Cattle vs Kid : What‘s More Important?
Cattle vs Kids: What‘s More Important?
the New Zealand charity representing those children affected
by Rheumatic Heart Disease is calling for more action over
eradicating the disease.
Chief Executive Rob Lutter says if more than a billion dollars can be budgeted for getting rid of a cattle disease, then surely the government can find a fraction of that to fight the disease that kills around 159 people a year in New Zealand (figures from ESR report published 2017).
“We are sick of being the
ambulance at the bottom of the rheumatic cliff. There needs
to be a concerted, cross-service approach to dealing with
this third world disease, which we simply should not be
seeing in New Zealand,” said Mr Lutter.
“Two weeks ago, Health Minister David Clark announced he was off to Geneva to put the issue of Rheumatic Heart Disease in front of the World Health Assembly. The Minister has been back for over a week and we would like to know what the outcome of the trip was and what it means for New Zealand?”
New Zealand’s rate of RHD is amongst the highest in industrialised countries. It is associated with poverty and overcrowded housing and is far higher among Maori and Pacific populations.
Heart Kids CEO Rob Lutter says it devastates families. “It’s not just about treating sick children, it goes far wider than that. It’s a housing issue, an education issue, it’s a social issue and it’s a health issue. There is no point treating Rheumatic Fever in some of these children, when they only go home to the same, cold, damp and overcrowded homes that have caused the sickness in the first place.”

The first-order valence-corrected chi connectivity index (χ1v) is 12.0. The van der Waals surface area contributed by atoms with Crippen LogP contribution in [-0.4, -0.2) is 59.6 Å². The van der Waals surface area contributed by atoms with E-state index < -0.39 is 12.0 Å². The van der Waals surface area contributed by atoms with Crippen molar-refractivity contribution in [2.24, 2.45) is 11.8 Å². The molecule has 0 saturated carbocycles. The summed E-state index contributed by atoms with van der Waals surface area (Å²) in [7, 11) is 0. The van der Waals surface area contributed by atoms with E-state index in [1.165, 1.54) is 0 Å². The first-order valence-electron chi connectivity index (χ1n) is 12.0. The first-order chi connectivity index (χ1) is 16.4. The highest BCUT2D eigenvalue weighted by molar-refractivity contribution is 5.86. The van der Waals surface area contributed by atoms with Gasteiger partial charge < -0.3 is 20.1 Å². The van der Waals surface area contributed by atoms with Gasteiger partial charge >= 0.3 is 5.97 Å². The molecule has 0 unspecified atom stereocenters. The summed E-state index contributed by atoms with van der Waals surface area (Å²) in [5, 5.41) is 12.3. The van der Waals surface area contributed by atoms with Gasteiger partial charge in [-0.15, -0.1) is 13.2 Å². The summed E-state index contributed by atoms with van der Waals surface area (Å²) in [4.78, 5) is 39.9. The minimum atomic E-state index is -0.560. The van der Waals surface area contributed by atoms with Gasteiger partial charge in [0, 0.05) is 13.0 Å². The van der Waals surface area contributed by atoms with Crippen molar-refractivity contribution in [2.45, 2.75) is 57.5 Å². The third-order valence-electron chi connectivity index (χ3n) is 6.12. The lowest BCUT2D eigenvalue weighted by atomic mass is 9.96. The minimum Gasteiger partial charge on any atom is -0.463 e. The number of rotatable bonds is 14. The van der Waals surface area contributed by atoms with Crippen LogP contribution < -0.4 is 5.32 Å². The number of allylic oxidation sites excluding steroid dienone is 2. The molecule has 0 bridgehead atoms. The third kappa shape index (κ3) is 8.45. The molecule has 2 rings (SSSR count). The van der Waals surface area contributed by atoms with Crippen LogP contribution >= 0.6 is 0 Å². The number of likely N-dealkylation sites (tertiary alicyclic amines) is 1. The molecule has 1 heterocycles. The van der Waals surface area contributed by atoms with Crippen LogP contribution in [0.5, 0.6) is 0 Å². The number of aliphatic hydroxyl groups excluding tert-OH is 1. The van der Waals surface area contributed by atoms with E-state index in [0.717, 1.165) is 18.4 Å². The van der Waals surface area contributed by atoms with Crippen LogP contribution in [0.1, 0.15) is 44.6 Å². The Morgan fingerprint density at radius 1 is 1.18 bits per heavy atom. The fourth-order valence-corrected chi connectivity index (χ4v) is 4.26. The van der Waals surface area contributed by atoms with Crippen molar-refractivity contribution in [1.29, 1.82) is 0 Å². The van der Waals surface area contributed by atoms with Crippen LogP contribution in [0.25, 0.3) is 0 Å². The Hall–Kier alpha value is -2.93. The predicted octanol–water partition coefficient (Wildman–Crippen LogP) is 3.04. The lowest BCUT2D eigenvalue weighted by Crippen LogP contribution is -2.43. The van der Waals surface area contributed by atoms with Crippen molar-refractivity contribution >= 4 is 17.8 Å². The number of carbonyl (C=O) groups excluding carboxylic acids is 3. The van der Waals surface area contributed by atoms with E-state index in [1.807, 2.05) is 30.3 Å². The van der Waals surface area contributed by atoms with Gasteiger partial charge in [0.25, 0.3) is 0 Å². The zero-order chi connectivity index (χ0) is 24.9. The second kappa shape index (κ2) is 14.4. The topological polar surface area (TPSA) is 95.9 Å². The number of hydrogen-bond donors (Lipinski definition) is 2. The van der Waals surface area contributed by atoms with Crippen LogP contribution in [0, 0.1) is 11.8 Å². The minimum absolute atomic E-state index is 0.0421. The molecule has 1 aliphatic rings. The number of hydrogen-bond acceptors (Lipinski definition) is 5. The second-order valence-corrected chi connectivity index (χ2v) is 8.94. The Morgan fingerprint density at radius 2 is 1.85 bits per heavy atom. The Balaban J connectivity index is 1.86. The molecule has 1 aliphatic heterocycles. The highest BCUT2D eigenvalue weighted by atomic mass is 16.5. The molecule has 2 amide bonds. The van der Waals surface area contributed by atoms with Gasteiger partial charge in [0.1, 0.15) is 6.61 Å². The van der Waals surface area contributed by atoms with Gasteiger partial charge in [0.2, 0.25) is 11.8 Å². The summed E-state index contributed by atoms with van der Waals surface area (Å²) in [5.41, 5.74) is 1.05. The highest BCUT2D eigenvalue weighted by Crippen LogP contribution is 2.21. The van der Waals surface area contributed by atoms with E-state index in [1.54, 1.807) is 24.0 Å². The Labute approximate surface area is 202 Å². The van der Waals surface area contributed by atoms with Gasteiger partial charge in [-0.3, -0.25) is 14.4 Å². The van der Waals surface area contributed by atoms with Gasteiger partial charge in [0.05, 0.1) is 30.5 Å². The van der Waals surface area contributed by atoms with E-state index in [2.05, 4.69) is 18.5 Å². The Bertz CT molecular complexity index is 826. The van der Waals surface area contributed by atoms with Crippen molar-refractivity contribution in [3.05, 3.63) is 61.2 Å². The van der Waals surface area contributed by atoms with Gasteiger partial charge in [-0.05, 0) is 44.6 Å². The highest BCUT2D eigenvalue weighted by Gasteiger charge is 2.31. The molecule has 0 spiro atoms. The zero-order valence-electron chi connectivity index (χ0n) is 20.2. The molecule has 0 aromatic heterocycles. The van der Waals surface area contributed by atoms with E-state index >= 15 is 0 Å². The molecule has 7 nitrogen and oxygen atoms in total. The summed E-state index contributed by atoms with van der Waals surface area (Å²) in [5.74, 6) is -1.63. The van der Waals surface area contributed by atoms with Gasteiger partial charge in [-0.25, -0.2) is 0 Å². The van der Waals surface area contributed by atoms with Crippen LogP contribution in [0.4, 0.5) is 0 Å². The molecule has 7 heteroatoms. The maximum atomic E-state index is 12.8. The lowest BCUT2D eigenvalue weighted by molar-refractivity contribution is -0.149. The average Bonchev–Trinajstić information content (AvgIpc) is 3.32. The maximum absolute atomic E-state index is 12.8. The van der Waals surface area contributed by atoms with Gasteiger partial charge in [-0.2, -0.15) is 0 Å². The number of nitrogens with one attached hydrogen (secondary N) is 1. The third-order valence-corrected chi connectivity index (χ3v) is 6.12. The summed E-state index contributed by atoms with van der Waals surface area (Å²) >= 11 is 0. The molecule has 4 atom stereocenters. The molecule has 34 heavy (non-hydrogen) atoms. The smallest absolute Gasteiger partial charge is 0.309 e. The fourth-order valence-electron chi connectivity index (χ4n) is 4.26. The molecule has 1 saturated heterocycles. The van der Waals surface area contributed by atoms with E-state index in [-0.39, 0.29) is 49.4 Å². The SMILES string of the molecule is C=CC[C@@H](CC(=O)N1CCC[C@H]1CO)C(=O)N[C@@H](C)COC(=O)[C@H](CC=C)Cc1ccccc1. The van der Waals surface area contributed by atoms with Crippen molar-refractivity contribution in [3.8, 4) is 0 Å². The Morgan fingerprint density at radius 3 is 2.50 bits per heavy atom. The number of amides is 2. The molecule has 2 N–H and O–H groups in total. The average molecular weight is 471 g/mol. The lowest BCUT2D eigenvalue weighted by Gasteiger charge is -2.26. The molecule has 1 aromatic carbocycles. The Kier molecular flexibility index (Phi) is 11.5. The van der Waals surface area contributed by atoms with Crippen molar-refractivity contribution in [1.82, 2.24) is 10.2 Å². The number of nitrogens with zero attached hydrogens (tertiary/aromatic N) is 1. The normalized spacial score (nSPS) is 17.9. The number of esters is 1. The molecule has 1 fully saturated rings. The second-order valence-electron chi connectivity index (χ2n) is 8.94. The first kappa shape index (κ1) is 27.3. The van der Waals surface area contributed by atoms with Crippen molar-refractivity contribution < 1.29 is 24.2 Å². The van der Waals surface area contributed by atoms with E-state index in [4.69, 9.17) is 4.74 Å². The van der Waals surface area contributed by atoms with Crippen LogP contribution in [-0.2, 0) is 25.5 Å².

A third of Heart Kids families dealing with the disease are from South Auckland alone. Heart Kids Family Support worker Montee Stehlin is at the coal face.
“It derails entire families. They’re affected not just physically, but emotionally and financially as well. A child goes from being fit and healthy one day, to being a permanent spectator the next, with constant trips to the hospital and possibly facing a shortened life. Then there is the emotional affect. The guilt many parents feel is huge. With RHD there are often no symptoms presenting prior to the diagnosis. The parent feels they’ve neglected their child, and as a result that child’s life will be scarred forever. And finally, there’s the financial stress. The loss of income for parents who have to reduce hours to care for their sick child. In some cases, parents have lost their jobs because of the level of care needed.”
Rheumatic Fever causes the joints, brain skin and heart to become inflamed and swollen, which can cause rheumatic heart disease, a scarring of the heart valves which can cause premature death.
Maori and Pacific island children and young adults aged 4-19 have the highest rates of Rheumatic Fever.
“We see the affects first hand. We’re left to pick up the pieces and it is heart breaking, especially when you know it didn’t have to happen, it could’ve been prevented,” said Mr Lutter.
acknowledge various programmes have been put in place in the
past, this disease is not going away, especially in areas
like South Auckland. More action is needed, and we want to
talk with Health Minister on how the Government can plan to
eradicate it once and for all. We want to see the same
level of commitment the Government has given to eradicating
mycoplasma-bovis, given to tackling a totally preventable
disease which is killing our people. Surely they are worth
more than cattle.”